Charlotte Heywood and Miss Georgiana Lambe. PBS Msterpiece. Source: Parade.

At its best, the series shows it can be thoughtful about both Austen’s incomplete novel and its historical context. For instance, even though Davies left behind the original text after the first episode, the series does remain connected to Austen’s depiction of the seaside resort’s fragile ecosystem by, for instance, representing the consequences of Tom Parker’s speculative project in Mr. Stringer’s fall and injury and Parker’s exploitation of his laborers. The same holds true for the series’ nod to Austen’s literary culture when Charlotte hides Otis’ letters in a copy of Mary Brunton’s Self-Control (1811). Brunton’s novel warns readers about the dangers to which young women are exposed when their authority figures are inadequate or absent. In episode 5, it becomes a motif that warns about the consequences of both Mrs. Griffith’s (Elizabeth Berrington) and Sidney Parker’s deficiencies as Georgiana’s guardians. In fact, their attention to historical context earned them some celebration on Twitter, as evinced in @FangirlJeanne’s thread explaining how Episode 2’s pineapple—an unequivocal colonialist trope—works effectively to critique Lady Denham’s callous commodification and exoticization of Georgiana Lambe. However, as episodes 5 and 6 paved the way for the first season’s resolution in episodes 7-8, the series proves unable to sustain one of its riskiest and most promising decisions: to entwine two courtship plots, one between Miss Georgiana Lambe (Crystal Clarke) and Mr. Otis Molyneux (Jyuddah Jaymes) and one between Charlotte and Sidney. Indeed, the gains the series makes fall through when Georgiana Lambe is quite literally left behind as Charlotte and Sidney dance to the tune of a conventional romantic plot. Ultimately, and this holds true in episode 7, Georgiana and Otis’ relationship is an ancillary plot: through their rescue of Georgiana, Charlotte and Sidney fully come to know each other; as Georgiana’s heart is broken, Charlotte and Sidney fall in love.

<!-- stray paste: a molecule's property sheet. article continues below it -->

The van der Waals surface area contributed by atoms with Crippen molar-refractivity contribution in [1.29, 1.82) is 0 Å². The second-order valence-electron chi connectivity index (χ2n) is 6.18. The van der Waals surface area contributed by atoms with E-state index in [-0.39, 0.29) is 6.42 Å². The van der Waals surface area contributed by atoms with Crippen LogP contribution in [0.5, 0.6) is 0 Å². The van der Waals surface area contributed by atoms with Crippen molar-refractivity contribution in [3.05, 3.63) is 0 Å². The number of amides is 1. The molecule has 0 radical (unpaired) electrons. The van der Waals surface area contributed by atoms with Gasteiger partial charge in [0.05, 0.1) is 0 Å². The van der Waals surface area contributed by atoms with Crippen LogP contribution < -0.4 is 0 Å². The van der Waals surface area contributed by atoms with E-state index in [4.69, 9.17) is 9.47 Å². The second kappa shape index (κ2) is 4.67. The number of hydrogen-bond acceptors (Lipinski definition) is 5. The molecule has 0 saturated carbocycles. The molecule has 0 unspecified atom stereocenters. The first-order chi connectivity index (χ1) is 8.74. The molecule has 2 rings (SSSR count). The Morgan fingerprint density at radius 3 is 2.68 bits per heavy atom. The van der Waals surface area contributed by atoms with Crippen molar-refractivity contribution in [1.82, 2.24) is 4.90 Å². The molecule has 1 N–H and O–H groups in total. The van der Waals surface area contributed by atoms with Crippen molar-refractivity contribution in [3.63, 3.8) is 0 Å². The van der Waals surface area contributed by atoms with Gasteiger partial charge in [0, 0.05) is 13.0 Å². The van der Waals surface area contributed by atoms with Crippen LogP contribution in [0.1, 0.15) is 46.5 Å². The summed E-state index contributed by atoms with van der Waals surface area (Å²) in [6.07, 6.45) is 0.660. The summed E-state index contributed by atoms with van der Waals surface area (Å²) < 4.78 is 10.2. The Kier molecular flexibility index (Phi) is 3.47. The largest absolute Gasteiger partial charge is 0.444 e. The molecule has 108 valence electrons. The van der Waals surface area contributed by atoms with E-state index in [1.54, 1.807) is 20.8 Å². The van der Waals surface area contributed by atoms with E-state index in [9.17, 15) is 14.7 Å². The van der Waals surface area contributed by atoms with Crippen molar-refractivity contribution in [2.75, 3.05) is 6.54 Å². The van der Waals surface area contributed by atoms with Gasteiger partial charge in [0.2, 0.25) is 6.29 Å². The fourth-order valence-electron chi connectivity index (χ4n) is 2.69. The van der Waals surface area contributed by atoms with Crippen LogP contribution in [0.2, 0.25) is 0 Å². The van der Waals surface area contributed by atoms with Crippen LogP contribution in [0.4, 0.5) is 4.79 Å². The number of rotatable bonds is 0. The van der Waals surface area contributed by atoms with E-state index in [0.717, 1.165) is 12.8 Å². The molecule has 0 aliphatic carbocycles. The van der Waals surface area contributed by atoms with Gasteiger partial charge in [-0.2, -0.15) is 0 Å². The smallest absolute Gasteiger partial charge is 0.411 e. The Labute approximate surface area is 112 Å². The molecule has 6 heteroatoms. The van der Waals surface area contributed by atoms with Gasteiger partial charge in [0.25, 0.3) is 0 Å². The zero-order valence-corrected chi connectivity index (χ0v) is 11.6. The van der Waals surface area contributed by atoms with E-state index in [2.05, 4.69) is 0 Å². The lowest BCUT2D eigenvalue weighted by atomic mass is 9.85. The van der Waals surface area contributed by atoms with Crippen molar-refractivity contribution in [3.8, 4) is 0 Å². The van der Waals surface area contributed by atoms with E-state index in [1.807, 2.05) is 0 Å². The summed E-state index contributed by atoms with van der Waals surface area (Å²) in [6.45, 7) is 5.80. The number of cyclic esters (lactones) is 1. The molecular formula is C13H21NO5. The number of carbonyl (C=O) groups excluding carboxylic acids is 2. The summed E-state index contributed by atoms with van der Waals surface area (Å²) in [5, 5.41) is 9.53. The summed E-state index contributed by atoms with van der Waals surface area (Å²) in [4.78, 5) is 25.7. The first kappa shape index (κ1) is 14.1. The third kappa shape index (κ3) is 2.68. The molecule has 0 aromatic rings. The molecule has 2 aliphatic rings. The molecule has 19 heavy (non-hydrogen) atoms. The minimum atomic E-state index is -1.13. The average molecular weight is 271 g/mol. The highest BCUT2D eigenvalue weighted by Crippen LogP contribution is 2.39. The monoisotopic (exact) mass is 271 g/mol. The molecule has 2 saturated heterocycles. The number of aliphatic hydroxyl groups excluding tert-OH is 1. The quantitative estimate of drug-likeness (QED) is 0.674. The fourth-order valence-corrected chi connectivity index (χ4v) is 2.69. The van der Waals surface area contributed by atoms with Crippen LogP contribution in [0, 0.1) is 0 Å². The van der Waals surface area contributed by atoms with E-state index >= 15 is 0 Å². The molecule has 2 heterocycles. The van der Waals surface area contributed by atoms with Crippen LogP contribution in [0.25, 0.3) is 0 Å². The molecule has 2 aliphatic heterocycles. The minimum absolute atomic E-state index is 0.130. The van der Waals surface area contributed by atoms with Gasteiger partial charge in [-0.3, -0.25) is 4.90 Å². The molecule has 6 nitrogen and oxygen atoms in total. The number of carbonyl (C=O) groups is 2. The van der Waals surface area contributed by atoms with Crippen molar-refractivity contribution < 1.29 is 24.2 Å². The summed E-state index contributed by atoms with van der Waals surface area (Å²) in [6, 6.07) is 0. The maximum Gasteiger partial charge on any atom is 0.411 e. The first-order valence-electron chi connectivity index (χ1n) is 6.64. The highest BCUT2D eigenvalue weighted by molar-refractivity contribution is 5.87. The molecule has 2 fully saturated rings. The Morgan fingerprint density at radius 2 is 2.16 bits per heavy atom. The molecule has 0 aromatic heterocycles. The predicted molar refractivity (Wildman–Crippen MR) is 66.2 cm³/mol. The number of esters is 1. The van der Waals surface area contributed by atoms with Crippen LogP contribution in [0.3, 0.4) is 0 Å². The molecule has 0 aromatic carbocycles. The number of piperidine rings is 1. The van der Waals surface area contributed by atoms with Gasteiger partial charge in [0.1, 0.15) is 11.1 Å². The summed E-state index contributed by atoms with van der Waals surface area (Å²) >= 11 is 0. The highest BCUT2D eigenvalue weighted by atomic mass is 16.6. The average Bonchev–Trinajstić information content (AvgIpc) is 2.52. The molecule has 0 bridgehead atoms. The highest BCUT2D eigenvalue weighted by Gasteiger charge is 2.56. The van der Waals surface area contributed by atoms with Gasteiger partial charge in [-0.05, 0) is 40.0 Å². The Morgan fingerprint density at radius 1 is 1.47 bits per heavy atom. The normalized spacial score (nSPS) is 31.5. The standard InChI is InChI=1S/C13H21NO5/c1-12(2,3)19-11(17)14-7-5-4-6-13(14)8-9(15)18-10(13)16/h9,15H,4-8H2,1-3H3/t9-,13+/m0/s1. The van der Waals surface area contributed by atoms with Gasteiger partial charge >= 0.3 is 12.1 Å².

Charlotte Heywood, Miss Georgiana Lambe and Otis Molyneux. PBS Masterpiece. Source: Parade.
The privileging of the conventional courtship plot seems inevitable given how Georgiana’s story line is embedded in Charlotte and Sidney’s romance. In fact, while Charlotte’s decision to act as a go-between for Georgiana and Otis is ostensibly informed by her affection for Georgiana and sincere desire to oppose Sidney’s alleged racism, it serves as the conduit for her unacknowledged desire for him. Charlotte derives as much pleasure from doing the right thing for Georgiana as she does from defying Sidney’s orders while doing so. This would not lead to speculation if, time and again, the depth of her interest in Georgiana and Otis’s romance were not thrown into question by how easily Charlotte forgets about Georgiana when she is with Sidney. When she gets caught up in the cricket game, she forgets about Georgiana’s plan to meet with Otis (Episode 5). She is intent on redeeming herself throughout the first half of episode 6: she leaves for London alone in a coach; exhorts Sidney to keep looking for Georgiana rather than giving up; and uses her intimate knowledge of Georgiana and Otis’ relationship to rescue her friend just in time. However, in the sequence of events that leads to Charlotte and Sidney’s dance, the gravity of Miss Lambe’s temporary enslavement is glossed over in the service of the lead characters and their mounting sexual tension.